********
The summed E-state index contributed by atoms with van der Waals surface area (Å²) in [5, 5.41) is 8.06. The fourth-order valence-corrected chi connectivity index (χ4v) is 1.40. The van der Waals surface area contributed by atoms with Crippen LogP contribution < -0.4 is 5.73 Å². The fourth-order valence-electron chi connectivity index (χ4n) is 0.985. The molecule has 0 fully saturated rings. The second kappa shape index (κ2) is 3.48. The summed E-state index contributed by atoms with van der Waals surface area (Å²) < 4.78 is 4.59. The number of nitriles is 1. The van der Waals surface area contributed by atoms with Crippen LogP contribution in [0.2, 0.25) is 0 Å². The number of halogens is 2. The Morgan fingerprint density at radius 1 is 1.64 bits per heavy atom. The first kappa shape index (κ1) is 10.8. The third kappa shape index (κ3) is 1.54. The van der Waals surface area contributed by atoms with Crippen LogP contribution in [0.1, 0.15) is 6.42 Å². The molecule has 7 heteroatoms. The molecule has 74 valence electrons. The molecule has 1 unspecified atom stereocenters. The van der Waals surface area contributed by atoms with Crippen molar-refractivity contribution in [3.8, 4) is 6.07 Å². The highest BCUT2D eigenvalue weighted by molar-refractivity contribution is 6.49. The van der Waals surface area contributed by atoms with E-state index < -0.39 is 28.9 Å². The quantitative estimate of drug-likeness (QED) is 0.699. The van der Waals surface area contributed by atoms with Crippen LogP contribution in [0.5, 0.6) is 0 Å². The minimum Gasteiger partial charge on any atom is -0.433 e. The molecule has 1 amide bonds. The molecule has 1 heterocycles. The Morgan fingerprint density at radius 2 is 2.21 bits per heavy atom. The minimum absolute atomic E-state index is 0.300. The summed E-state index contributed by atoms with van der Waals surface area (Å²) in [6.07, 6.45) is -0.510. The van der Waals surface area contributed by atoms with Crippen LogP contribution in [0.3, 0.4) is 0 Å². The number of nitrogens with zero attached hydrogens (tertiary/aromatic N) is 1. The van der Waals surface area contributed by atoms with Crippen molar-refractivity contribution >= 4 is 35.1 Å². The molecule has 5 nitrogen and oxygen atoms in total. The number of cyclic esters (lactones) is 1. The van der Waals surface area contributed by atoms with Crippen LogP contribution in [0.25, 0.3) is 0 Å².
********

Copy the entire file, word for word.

The summed E-state index contributed by atoms with van der Waals surface area (Å²) in [5, 5.41) is 8.06. The fourth-order valence-corrected chi connectivity index (χ4v) is 1.40. The van der Waals surface area contributed by atoms with Crippen LogP contribution < -0.4 is 5.73 Å². The fourth-order valence-electron chi connectivity index (χ4n) is 0.985. The molecule has 0 fully saturated rings. The second kappa shape index (κ2) is 3.48. The summed E-state index contributed by atoms with van der Waals surface area (Å²) < 4.78 is 4.59. The number of nitriles is 1. The van der Waals surface area contributed by atoms with Crippen LogP contribution in [0.2, 0.25) is 0 Å². The number of halogens is 2. The Morgan fingerprint density at radius 1 is 1.64 bits per heavy atom. The first kappa shape index (κ1) is 10.8. The third kappa shape index (κ3) is 1.54. The van der Waals surface area contributed by atoms with Crippen LogP contribution in [0.1, 0.15) is 6.42 Å². The molecule has 7 heteroatoms. The molecule has 74 valence electrons. The molecule has 1 unspecified atom stereocenters. The van der Waals surface area contributed by atoms with Crippen molar-refractivity contribution in [3.8, 4) is 6.07 Å². The highest BCUT2D eigenvalue weighted by molar-refractivity contribution is 6.49. The van der Waals surface area contributed by atoms with E-state index < -0.39 is 28.9 Å². The quantitative estimate of drug-likeness (QED) is 0.699. The van der Waals surface area contributed by atoms with Crippen LogP contribution in [0.5, 0.6) is 0 Å². The minimum Gasteiger partial charge on any atom is -0.433 e. The molecule has 1 amide bonds. The molecule has 1 heterocycles. The Morgan fingerprint density at radius 2 is 2.21 bits per heavy atom. The minimum absolute atomic E-state index is 0.300. The summed E-state index contributed by atoms with van der Waals surface area (Å²) in [6.07, 6.45) is -0.510. The van der Waals surface area contributed by atoms with Crippen LogP contribution in [0.3, 0.4) is 0 Å². The number of nitrogens with zero attached hydrogens (tertiary/aromatic N) is 1. The van der Waals surface area contributed by atoms with Crippen molar-refractivity contribution >= 4 is 35.1 Å². The molecule has 5 nitrogen and oxygen atoms in total. The number of cyclic esters (lactones) is 1. The van der Waals surface area contributed by atoms with Crippen LogP contribution in [0.25, 0.3) is 0 Å².